Unnamed ‘Co-Conspirator’ in BSGR Probe Said to Be Israeli Beny Steinmetz
By Douglas Gillison | June 17, 2013 6:13 pm

Federal agents investigating bribery and evidence tampering allegations in the Guinean mining sector have identified the Israeli diamond billionaire Beny Steinmetz as an alleged co-conspirator, according to a person with knowledge of the matter.

A grand jury in Manhattan is currently investigating BSG Resources Ltd., which is owned by a Steinmetz family trust, and the company’s acquisition of iron ore exploration rights in the Republic of Guinea’s Simandou region.

Steinmetz has not been charged with any crime and denies wrongdoing. A spokesman for BSG Resources said today that Steinmetz had no knowledge of any wrongdoing under investigation by the Federal Bureau of Investigation and that he had not faced any allegations supported by evidence.

But the investigation and the arrest in April of Frederic Cilins, a former BSG Resources agent accused of trying to destroy evidence, revealed the extent of U.S. investigators’ interest in the company and its actions.

The disclosure comes as Guinean President Alpha Conde publicly pledged on Friday to work with U.S. and British anti-corruption investigators in confronting “unscrupulous international mining companies.” The remarks preceded this week’s G-8 Summit, which is focusing on transparency and anti-corruption matters.

In a charging document filed in April against Cilins, Steinmetz was referred to under the pseudonym “CC-1,” for co-conspirator 1, said the person, who spoke on condition of anonymity in order to discuss a continuing investigation.

Peter Carr, a Justice Department spokesman, said the agency could not discuss matters that had not already been made public in court.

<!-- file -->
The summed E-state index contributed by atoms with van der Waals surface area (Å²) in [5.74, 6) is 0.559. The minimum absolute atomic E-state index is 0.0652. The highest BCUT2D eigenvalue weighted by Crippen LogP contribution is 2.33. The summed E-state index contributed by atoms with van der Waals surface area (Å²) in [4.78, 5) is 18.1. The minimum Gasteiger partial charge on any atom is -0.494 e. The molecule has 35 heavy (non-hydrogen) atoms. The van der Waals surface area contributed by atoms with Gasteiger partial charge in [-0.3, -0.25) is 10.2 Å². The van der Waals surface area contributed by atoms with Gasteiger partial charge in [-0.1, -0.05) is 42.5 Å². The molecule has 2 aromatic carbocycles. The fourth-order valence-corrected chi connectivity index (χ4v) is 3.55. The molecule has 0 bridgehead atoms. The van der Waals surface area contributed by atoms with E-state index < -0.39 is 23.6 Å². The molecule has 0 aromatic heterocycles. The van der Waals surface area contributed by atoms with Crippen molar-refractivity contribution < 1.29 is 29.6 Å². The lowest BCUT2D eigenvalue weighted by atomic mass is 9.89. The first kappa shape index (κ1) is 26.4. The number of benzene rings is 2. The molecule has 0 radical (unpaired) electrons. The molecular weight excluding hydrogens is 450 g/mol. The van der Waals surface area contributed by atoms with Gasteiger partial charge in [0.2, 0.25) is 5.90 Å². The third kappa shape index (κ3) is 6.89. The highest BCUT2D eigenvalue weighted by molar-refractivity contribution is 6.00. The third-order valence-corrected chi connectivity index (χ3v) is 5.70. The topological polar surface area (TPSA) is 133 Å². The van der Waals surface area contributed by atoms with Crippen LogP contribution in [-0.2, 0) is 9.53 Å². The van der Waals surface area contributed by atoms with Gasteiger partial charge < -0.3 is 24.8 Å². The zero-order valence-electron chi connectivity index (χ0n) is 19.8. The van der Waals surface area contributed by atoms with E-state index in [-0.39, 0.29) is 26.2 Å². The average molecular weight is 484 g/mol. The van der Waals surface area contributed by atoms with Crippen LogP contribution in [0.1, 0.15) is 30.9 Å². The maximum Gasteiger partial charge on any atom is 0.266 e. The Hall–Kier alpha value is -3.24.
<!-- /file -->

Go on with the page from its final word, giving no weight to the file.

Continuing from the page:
It was unclear whether prosecutors believed Steinmetz was involved in an alleged effort to impede the work of a grand jury or involved in the alleged bribery the grand jury was investigating, or both.

Being identified as a co-conspirator need not lead to criminal charges, according to Barry J. Pollack, a white-collar defense attorney at Miller & Chevalier Chartered.

“It does not even mean that they are a target,” said Pollack.

Steinmetz is a Franco-Israeli resident of Switzerland, while BSG Resources is based in the British tax haven of Guernsey, potentially exposing company actions in Africa to multiple jurisdictions. The grand jury investigation came to light with Cilins’s arrest in April.

In the April affidavit supporting charges against Cilins, FBI Special Agent Peter Kilpatrick said a cooperating witness, identified elsewhere as Mamadie Conte, described “a high-ranking individual” with the company which the affidavit identified as CC-1

Conte, the fourth wife of former dictator Lansana Conte who is also known as Mamadie Toure, reportedly said Cilins told her CC-1 was “of course” aware of multi-million-dollar payments Cilins had allegedly offered for the destruction of potentially incriminating documents sought by the grand jury.

CC-1 refers to Steinmetz himself, said the person with knowledge of the investigation.